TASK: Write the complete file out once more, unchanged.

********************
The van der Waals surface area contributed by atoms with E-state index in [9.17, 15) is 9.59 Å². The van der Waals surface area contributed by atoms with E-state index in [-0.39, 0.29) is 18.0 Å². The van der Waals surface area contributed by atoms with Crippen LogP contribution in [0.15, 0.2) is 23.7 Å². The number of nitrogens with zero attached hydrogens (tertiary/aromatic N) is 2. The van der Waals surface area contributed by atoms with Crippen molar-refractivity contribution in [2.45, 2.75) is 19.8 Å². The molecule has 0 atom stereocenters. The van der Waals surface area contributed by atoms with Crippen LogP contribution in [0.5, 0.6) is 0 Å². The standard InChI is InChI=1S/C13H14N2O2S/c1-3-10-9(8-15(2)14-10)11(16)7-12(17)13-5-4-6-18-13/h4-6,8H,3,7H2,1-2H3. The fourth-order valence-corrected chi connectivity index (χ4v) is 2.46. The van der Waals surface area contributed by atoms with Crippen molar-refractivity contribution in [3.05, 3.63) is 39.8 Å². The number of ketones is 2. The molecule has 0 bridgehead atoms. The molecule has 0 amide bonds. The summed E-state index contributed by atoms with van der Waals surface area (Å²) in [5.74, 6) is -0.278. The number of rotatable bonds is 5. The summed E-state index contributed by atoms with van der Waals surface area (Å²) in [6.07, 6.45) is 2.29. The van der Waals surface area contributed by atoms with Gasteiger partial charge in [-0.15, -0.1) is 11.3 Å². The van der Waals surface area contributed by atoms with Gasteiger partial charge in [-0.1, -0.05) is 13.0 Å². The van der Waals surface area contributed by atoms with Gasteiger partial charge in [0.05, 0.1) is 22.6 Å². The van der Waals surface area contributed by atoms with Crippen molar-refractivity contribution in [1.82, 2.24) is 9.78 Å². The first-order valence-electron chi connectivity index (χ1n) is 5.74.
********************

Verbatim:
The van der Waals surface area contributed by atoms with E-state index in [9.17, 15) is 9.59 Å². The van der Waals surface area contributed by atoms with E-state index in [-0.39, 0.29) is 18.0 Å². The van der Waals surface area contributed by atoms with Crippen LogP contribution in [0.15, 0.2) is 23.7 Å². The number of nitrogens with zero attached hydrogens (tertiary/aromatic N) is 2. The van der Waals surface area contributed by atoms with Crippen molar-refractivity contribution in [2.45, 2.75) is 19.8 Å². The molecule has 0 atom stereocenters. The van der Waals surface area contributed by atoms with Crippen LogP contribution in [0.5, 0.6) is 0 Å². The standard InChI is InChI=1S/C13H14N2O2S/c1-3-10-9(8-15(2)14-10)11(16)7-12(17)13-5-4-6-18-13/h4-6,8H,3,7H2,1-2H3. The fourth-order valence-corrected chi connectivity index (χ4v) is 2.46. The van der Waals surface area contributed by atoms with Crippen molar-refractivity contribution in [3.05, 3.63) is 39.8 Å². The number of ketones is 2. The molecule has 0 bridgehead atoms. The molecule has 0 amide bonds. The summed E-state index contributed by atoms with van der Waals surface area (Å²) in [5.74, 6) is -0.278. The number of rotatable bonds is 5. The summed E-state index contributed by atoms with van der Waals surface area (Å²) in [6.07, 6.45) is 2.29. The van der Waals surface area contributed by atoms with Gasteiger partial charge in [-0.15, -0.1) is 11.3 Å². The van der Waals surface area contributed by atoms with Gasteiger partial charge in [-0.1, -0.05) is 13.0 Å². The van der Waals surface area contributed by atoms with Gasteiger partial charge in [0.05, 0.1) is 22.6 Å². The van der Waals surface area contributed by atoms with Crippen molar-refractivity contribution in [1.82, 2.24) is 9.78 Å². The first-order valence-electron chi connectivity index (χ1n) is 5.74.